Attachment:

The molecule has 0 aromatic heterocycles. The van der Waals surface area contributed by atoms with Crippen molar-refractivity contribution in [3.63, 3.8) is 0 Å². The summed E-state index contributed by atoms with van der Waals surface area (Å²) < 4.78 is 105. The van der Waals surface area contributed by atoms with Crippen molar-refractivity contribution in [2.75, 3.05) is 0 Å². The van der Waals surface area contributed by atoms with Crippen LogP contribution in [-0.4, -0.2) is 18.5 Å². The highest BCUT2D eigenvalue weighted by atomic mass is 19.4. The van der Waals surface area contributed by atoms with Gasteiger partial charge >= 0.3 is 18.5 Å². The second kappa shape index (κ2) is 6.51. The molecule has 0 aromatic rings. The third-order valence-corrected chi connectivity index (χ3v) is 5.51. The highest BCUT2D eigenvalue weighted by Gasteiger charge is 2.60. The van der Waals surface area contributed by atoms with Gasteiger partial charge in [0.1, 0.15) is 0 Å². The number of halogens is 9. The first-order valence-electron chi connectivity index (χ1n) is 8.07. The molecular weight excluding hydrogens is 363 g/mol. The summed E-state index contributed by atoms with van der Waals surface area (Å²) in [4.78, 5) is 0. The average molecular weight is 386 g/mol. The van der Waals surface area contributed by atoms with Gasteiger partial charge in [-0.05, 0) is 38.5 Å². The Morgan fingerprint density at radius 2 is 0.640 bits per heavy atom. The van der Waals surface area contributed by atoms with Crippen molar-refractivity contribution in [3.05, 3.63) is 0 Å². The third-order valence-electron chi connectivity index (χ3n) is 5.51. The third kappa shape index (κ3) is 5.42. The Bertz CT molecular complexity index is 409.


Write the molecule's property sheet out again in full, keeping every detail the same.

The molecule has 0 aromatic heterocycles. The van der Waals surface area contributed by atoms with Crippen molar-refractivity contribution in [3.63, 3.8) is 0 Å². The summed E-state index contributed by atoms with van der Waals surface area (Å²) < 4.78 is 105. The van der Waals surface area contributed by atoms with Crippen molar-refractivity contribution in [2.75, 3.05) is 0 Å². The van der Waals surface area contributed by atoms with Crippen LogP contribution in [-0.4, -0.2) is 18.5 Å². The highest BCUT2D eigenvalue weighted by atomic mass is 19.4. The van der Waals surface area contributed by atoms with Gasteiger partial charge >= 0.3 is 18.5 Å². The second kappa shape index (κ2) is 6.51. The molecule has 0 aromatic rings. The third-order valence-corrected chi connectivity index (χ3v) is 5.51. The highest BCUT2D eigenvalue weighted by Gasteiger charge is 2.60. The van der Waals surface area contributed by atoms with Gasteiger partial charge in [0.1, 0.15) is 0 Å². The number of halogens is 9. The first-order valence-electron chi connectivity index (χ1n) is 8.07. The molecular weight excluding hydrogens is 363 g/mol. The summed E-state index contributed by atoms with van der Waals surface area (Å²) in [4.78, 5) is 0. The average molecular weight is 386 g/mol. The van der Waals surface area contributed by atoms with Gasteiger partial charge in [-0.05, 0) is 38.5 Å². The Morgan fingerprint density at radius 2 is 0.640 bits per heavy atom. The van der Waals surface area contributed by atoms with Crippen molar-refractivity contribution in [3.05, 3.63) is 0 Å². The third-order valence-electron chi connectivity index (χ3n) is 5.51. The third kappa shape index (κ3) is 5.42. The Bertz CT molecular complexity index is 409.